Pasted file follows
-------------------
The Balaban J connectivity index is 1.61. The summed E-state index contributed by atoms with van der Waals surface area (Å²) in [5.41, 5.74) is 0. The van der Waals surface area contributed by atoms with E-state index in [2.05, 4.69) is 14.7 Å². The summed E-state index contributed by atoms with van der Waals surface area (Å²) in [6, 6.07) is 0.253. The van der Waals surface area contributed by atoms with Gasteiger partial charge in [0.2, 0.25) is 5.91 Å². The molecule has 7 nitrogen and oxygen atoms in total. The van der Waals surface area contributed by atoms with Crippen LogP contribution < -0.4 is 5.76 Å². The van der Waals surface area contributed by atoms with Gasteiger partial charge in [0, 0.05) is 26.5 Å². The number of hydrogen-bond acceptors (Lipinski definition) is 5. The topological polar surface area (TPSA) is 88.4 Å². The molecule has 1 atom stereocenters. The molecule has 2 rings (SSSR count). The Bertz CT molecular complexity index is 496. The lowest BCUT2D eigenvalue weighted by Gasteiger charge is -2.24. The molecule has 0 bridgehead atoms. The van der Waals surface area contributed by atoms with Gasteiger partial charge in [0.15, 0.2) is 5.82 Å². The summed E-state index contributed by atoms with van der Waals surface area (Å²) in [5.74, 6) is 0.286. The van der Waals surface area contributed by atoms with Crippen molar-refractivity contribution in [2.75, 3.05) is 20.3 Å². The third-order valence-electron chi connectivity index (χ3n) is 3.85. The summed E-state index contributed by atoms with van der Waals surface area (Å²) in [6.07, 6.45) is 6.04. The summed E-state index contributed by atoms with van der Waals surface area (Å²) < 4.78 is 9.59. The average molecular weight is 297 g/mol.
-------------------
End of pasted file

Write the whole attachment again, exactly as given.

The Balaban J connectivity index is 1.61. The summed E-state index contributed by atoms with van der Waals surface area (Å²) in [5.41, 5.74) is 0. The van der Waals surface area contributed by atoms with E-state index in [2.05, 4.69) is 14.7 Å². The summed E-state index contributed by atoms with van der Waals surface area (Å²) in [6, 6.07) is 0.253. The van der Waals surface area contributed by atoms with Gasteiger partial charge in [0.2, 0.25) is 5.91 Å². The molecule has 7 nitrogen and oxygen atoms in total. The van der Waals surface area contributed by atoms with Crippen LogP contribution < -0.4 is 5.76 Å². The van der Waals surface area contributed by atoms with Gasteiger partial charge in [0, 0.05) is 26.5 Å². The number of hydrogen-bond acceptors (Lipinski definition) is 5. The topological polar surface area (TPSA) is 88.4 Å². The molecule has 1 atom stereocenters. The molecule has 2 rings (SSSR count). The Bertz CT molecular complexity index is 496. The lowest BCUT2D eigenvalue weighted by Gasteiger charge is -2.24. The molecule has 0 bridgehead atoms. The van der Waals surface area contributed by atoms with Gasteiger partial charge in [0.15, 0.2) is 5.82 Å². The summed E-state index contributed by atoms with van der Waals surface area (Å²) in [5.74, 6) is 0.286. The van der Waals surface area contributed by atoms with Crippen molar-refractivity contribution in [2.75, 3.05) is 20.3 Å². The third-order valence-electron chi connectivity index (χ3n) is 3.85. The summed E-state index contributed by atoms with van der Waals surface area (Å²) in [6.07, 6.45) is 6.04. The summed E-state index contributed by atoms with van der Waals surface area (Å²) < 4.78 is 9.59. The average molecular weight is 297 g/mol.